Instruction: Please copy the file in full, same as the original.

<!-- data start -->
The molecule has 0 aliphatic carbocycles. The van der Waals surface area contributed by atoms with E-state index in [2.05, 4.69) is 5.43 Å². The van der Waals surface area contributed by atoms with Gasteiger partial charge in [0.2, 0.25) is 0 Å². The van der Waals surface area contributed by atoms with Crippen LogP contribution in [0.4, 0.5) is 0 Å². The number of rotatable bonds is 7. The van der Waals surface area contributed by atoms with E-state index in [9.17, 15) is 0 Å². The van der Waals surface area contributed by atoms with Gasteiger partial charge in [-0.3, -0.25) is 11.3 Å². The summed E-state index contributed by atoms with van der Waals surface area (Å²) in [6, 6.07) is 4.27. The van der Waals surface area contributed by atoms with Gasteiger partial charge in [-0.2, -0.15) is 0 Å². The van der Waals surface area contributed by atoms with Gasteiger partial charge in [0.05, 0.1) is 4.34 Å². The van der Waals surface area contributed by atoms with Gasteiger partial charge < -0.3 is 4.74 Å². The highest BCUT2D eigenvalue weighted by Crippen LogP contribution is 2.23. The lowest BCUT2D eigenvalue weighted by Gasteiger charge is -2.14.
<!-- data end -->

The molecule has 0 aliphatic carbocycles. The van der Waals surface area contributed by atoms with E-state index in [2.05, 4.69) is 5.43 Å². The van der Waals surface area contributed by atoms with Gasteiger partial charge in [0.2, 0.25) is 0 Å². The van der Waals surface area contributed by atoms with Crippen LogP contribution in [0.4, 0.5) is 0 Å². The number of rotatable bonds is 7. The van der Waals surface area contributed by atoms with E-state index in [9.17, 15) is 0 Å². The van der Waals surface area contributed by atoms with Gasteiger partial charge in [-0.3, -0.25) is 11.3 Å². The summed E-state index contributed by atoms with van der Waals surface area (Å²) in [6, 6.07) is 4.27. The van der Waals surface area contributed by atoms with Gasteiger partial charge in [-0.2, -0.15) is 0 Å². The van der Waals surface area contributed by atoms with Gasteiger partial charge in [0.05, 0.1) is 4.34 Å². The van der Waals surface area contributed by atoms with Gasteiger partial charge < -0.3 is 4.74 Å². The highest BCUT2D eigenvalue weighted by Crippen LogP contribution is 2.23. The lowest BCUT2D eigenvalue weighted by Gasteiger charge is -2.14.